I also don’t want people to think this has to do with any one set of arguments being run. I really enjoy academic debates centered on discussions of the topic and/or resolution. However, I don’t prefer disregarding or disrespectful attitudes toward one another. This includes judges toward students, students toward judges, students toward observers, observers toward students, and most importantly students toward students.
As I grow older my tolerance for listening to disparaging, disregarding, and disrespectful comments amongst participants has completely eroded. I'm not going to tolerate it anymore. I got way better things to do with my time than listen to someone talk down to me when I've not done the same to them. I treat everyone with respect and I demand the same in return. I think sometimes debaters, in the heat of competition, forget that even if a judge knows less about their lived/personal experience or hasn’t read as much of their literature as they have; that the judges, for the most part, understand how argumentation operates and how debates are evaluated. Too many debaters want to rely on the pref sheet and using it to get judges who will automatically check in, which is antithetical to debate education. Judges should and do vote for the "worse" or "less true" arguments in rounds when they were debated better. Debate is a performative/communicative activity. Its not about who wrote the best constructives only. Its about how teams clash throughout the debate.
Therefore, as a result I will allow any person or team to ask me to conflict them if they feel uncomfortable debating in front of me or feel that the current system of judge placement requires them to prefer me since I'm a better fit than the other judge(s). I won't ask you any questions and won't even respond to the request beyond replying "request honored". Upon receiving the request I will go into my tabroom.com account and make sure I conflict you from future events. I feel this way you'll have a better chance at reducing the size of the judge pool and you'll get to remove a judge that you don't feel comfortable debating in front of which will narrow the number of judges available to you and might allow you to get more preferable judges. My email is firstname.lastname@example.org. Please direct all conflict requests to this email.
2014-2015 Season Update: September 2, 2014 (The gift that keeps on giving!!)
The following are not for the faint of heart!
Some days you just can't get ready in the morning without being bothered.Then you just need to be cheered up and it fails or someone threatens to eat your phone.
However, when it's all said and done you can at least sleep having sweet dreams.
**On a more serious note. Dylan Quigley raised a point on the College Policy Debate facebook group about what "competition" means when people are judging debates. Therefore, I'll go with this answer "Because this is an emerging debate with no clear consensus, I would encourage judges to let the debaters hash out a theory of competition instead of trying to create one for them. I think in an era were students are taking their power to mold the "world of debate" they debate in it is especially important for us judges to *listen* to their arguments and learn from their theories. No shade towards the original post, I just think it's worthwhile to emphasis the relationship between "new debate" (whatevs that is) and student's ability to create theories of debate on their own instead of choosing a theory that's imposed on them." However, in the absence of these debates happening in the round I will default to a traditional interpretation of "competition." This interpretation says the neg must proves their alternative method/advocacy is better than the affirmative method/advocacy or combination of the affirmatives method/advocacy and all or part of the negatives method/advocacy. Also in these situations I'll default to a general theory of opportunity cost which includes the negatives burden of proving the affirmative undesirable.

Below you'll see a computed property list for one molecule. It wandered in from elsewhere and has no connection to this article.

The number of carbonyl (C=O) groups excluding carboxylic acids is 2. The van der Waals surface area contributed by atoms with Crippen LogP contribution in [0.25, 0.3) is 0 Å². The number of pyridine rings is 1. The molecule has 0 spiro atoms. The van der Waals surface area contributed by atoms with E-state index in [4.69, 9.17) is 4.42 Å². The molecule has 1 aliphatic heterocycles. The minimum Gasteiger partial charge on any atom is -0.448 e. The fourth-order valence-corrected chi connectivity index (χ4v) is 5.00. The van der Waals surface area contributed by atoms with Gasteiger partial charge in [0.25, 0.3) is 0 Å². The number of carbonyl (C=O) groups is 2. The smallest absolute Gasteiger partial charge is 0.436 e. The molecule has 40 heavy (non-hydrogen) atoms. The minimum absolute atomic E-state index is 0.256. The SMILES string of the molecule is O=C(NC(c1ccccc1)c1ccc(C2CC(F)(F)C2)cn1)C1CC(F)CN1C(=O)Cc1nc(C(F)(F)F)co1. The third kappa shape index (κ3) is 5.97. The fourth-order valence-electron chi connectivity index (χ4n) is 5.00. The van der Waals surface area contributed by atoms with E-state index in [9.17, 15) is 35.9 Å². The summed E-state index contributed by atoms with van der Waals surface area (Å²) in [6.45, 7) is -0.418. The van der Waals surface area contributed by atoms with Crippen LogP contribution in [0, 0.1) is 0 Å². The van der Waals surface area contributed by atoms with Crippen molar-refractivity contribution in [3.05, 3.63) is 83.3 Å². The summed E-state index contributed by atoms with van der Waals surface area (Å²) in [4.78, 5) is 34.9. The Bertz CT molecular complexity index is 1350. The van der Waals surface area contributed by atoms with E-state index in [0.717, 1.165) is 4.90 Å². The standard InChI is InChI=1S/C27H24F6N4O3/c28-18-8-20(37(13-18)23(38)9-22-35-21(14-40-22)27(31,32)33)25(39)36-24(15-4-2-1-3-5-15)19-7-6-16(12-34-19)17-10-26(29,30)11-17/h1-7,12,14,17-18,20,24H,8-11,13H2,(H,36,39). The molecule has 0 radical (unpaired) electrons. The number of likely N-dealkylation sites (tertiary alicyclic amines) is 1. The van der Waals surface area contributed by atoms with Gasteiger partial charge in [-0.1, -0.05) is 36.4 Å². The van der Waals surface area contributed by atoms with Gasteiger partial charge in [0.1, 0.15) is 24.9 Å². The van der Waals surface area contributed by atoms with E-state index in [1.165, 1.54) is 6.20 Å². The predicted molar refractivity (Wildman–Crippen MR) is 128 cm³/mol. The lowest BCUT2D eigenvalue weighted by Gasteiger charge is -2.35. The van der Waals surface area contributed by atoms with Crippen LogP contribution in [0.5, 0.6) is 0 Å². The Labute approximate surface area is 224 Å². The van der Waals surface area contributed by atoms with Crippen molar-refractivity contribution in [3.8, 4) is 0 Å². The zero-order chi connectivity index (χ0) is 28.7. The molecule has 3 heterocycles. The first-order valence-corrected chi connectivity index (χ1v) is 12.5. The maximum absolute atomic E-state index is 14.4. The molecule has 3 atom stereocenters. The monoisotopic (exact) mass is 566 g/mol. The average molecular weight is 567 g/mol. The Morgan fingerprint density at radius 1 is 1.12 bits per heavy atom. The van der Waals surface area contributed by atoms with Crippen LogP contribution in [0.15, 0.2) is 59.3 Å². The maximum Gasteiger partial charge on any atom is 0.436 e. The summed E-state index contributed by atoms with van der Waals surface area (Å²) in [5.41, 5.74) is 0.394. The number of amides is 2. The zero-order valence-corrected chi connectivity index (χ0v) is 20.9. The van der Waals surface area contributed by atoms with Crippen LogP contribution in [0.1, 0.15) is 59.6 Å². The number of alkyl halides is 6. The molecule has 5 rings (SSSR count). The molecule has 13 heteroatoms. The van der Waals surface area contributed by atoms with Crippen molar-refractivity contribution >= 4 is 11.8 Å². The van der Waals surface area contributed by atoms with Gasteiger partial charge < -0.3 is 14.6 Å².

2013-2014 Season Update: December 25, 2013 (Yes, it's Christmas...so here are your presents!!)
If you love debate as much as Sukhi loves these cups, please let it show!!
If you can mimic this stunt, you'll thoroughly impress me and be well rewarded: Sukhi Dance
And you thought you had a sick blog!!
Also why cut cards when you can have sick Uke skills like these and these!!
To only be shown up by a 2 year old killing it to Adele
Finally, we need to rock out of 2013 with the Stanford version of the Harlem Shake by Suzuki and KJaggz
2012-2013 Season Update: August 22, 2012
Instead of forcing you to read long diatribes (see below) about my feelings on arguments and debate practices. I will instead generate a list of things I believe about debate and their current practices. You can read this list and I believe you'll be able to adequately figure out where to place me on your preference sheet. If you'd like to read more about my feelings on debate, then continue below the fold! Have a great season.